So I sat down to blog on my regular Wednesday this week, but then came the interruptions, both good and bad - the bad being a sick cat, who so far has needed three trips to the vet in four days - the good, the neighbours who popped in for a quick chat and ended up staying for a very late and lingering dinner in our back yard on a balmy summer night. Ah, I do love the holidays!
Anyway, here I am, better late than never, squeezing in between Claire and Susan to talk about the books I read in 2010, my favourite ones … and to do you a deal. You see, I’ve had a bit of a book drought of late – tons of books in my TBR pile, but none of them really grab me – so I was hoping that if I shared my favourite reads of 2010, then you might share yours. Deal? Great! (g).
First up is WOLF HALL, by Hilary Mantel.
This book would have to be my all out favourite read of 2010. A big, fat, work of literary historical fiction, and winner of the 2009 Man Booker prize, it is the story of Thomas Cromwell, King Henry VIII’s marriage-fixer, and his rise from being the battered son of a violent blacksmith to becoming one of the most powerful and wealthy men in England in his day. The story is written from Cromwell’s point of view, and is written in the present tense, which works wonderfully well in that it lends an immediacy and intensity to the story, and really lets you worm right into this man’s mind and heart as he navigates the political intrigues of Tudor England and tries to reconcile his conscience with the things he must do in the name of, and because of, the King. The amount of research Mantel must have undertaken is truly staggering, and has resulted in a vibrant, rich and beautifully written tale.
PARROT AND OLIVIER IN AMERICA by Peter Carey
This is the story of two men, opposite and unalike in so many ways, and the often hilarious results of the entwining of their lives.
Olivier is a French nobleman whose family decided to ride out the French Revolution in France rather than flee … only to find themselves despised by their class when Napoleon is ultimately overthrown. Parrot is a rough-hewn Englishman of dubious and shady background - footman, artist, spy – and the book covers their very different childhoods – one of privilege, one of poverty and hardship - and their unlikely paring when circumstances see them thrown together, and they travel to America. Olivier is sent off to America by his mother, ostensibly to review the country’s new prison systems, but in reality to remove him from harm’s way when he comes too close to a political intrigue that could see him lose his head; Parrot, on the other hand, is strong-armed into accompanying the haughty nobleman by the mysterious and sinister “Monsieur”. The result is a rollicking adventure, with nods to both Dickens and the life of Alexis de Tocquville, French historian and political thinker … but mostly it is an exploration of the nature of friendship, and democracy.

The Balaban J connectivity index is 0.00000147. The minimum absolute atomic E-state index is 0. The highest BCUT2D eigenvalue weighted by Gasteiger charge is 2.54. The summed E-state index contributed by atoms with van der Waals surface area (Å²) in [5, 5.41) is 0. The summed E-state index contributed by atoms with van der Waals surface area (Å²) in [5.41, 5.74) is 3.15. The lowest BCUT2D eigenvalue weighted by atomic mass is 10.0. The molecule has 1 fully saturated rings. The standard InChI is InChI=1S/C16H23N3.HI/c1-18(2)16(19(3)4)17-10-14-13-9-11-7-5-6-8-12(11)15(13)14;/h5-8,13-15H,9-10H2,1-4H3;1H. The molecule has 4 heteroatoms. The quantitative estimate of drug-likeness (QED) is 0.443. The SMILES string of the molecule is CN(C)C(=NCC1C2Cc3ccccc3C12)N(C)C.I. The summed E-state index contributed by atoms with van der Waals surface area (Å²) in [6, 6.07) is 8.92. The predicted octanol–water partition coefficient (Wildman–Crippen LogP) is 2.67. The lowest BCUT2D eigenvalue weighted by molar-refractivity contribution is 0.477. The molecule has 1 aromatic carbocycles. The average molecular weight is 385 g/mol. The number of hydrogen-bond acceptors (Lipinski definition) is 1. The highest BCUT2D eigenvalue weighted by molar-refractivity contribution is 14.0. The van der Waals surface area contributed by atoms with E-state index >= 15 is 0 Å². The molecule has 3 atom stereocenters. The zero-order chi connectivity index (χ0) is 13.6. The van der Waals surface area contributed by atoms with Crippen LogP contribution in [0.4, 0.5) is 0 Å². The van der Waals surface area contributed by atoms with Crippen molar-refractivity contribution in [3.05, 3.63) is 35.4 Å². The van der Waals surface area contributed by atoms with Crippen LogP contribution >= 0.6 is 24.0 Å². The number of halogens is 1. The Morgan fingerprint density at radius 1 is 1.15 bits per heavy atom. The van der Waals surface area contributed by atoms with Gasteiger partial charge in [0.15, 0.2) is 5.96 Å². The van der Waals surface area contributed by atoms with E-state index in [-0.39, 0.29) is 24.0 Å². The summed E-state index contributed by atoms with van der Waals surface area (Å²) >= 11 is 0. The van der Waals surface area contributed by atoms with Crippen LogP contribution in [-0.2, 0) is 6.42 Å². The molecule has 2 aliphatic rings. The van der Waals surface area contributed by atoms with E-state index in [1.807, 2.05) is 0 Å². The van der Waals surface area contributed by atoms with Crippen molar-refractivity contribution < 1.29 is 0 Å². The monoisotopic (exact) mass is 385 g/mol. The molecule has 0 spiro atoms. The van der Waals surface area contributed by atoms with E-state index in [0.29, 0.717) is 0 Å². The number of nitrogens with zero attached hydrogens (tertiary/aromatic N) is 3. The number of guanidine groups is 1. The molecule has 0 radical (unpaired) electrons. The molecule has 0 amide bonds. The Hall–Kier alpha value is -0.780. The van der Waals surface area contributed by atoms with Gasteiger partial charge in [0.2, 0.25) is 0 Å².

This is the fourth in Deanna Raybourn’s Lady Julia Grey mysteries, and a fantastic and humorous read it is. Exotic and lush, the story unfolds on a Victorian-era tea plantation in India, where murder awaits Julia and her enigmatic detective husband, Nicholas Brisbane, as they travel on their honeymoon. Lots of subtle and witty humour, spiced with rapier-sharp repartee and the antics of Julia’s eccentric family members, the story is a satisfying read, with a surprisingly poignant ending involving Julia’s sharp-witted sister, Portia, that brought a tear to my eye. A wonderful world to escape into.
FINGERSMITH by Sarah Waters
Sarah Water is a brilliant wordsmith, and this cracking-good Dickensian tale, with a HUGE twist in the middle that will make your jaw drop, is a fine example of her literary prowess. Set in 1862, Fingersmith is the story of Susan Trinder, an orphan who grows up in the slums of London amongst an adoptive family of petty thieves who are all under the care of their matriarch, Mrs Sucksby. But unknown to Susan, her fate is linked to another orphan, growing up in altogether richer and stranger circumstances … and this dark, twisted tale begins in earnest when Mrs Sucksby decides it is time for the two girls to meet. This is a thumping good read - long, deliciously dark, and very satisfying.
THE UNSEEN by Alexandra Sokoloff
And in a departure from my historical fiction obsession (g) …
The Unseen is the story of Laurel McDonald, a young psychology professor who accepts a posting at Duke University in North Carolina after a seriously life-changing event – she experiences a precognitive dream that leads her to break her engagement, while at the same time seriously unnerving her. Trying to forget her troubles, she delves into the archives at Duke and uncovers files from a 1965 psych experiment – one that left the entire research team either insane or dead. Run to prove whether ESP really exists, Laurel becomes obsessed with these old tests - whatever answers the research team uncovered could help to explain her own flashes of precognition – and with the assistance of a male colleague, she locates the house where the final parts of the 1965 experiment were performed … and sets about performing them herself. And this is where the book gets seriously creepy. The house itself becomes a central, disturbing, character in this tale – an abandoned, Southern Gothic mansion, once owned by a family with many dark secrets - and what happens to Laurel McDonald and the university students who accompany her to this house for these experiments … well, it’s serious, “sleep with the lights on” material. I was SCARED. Big time. And I loved it.
So tell me, what books did you love in 2010?
And Happy New Year!!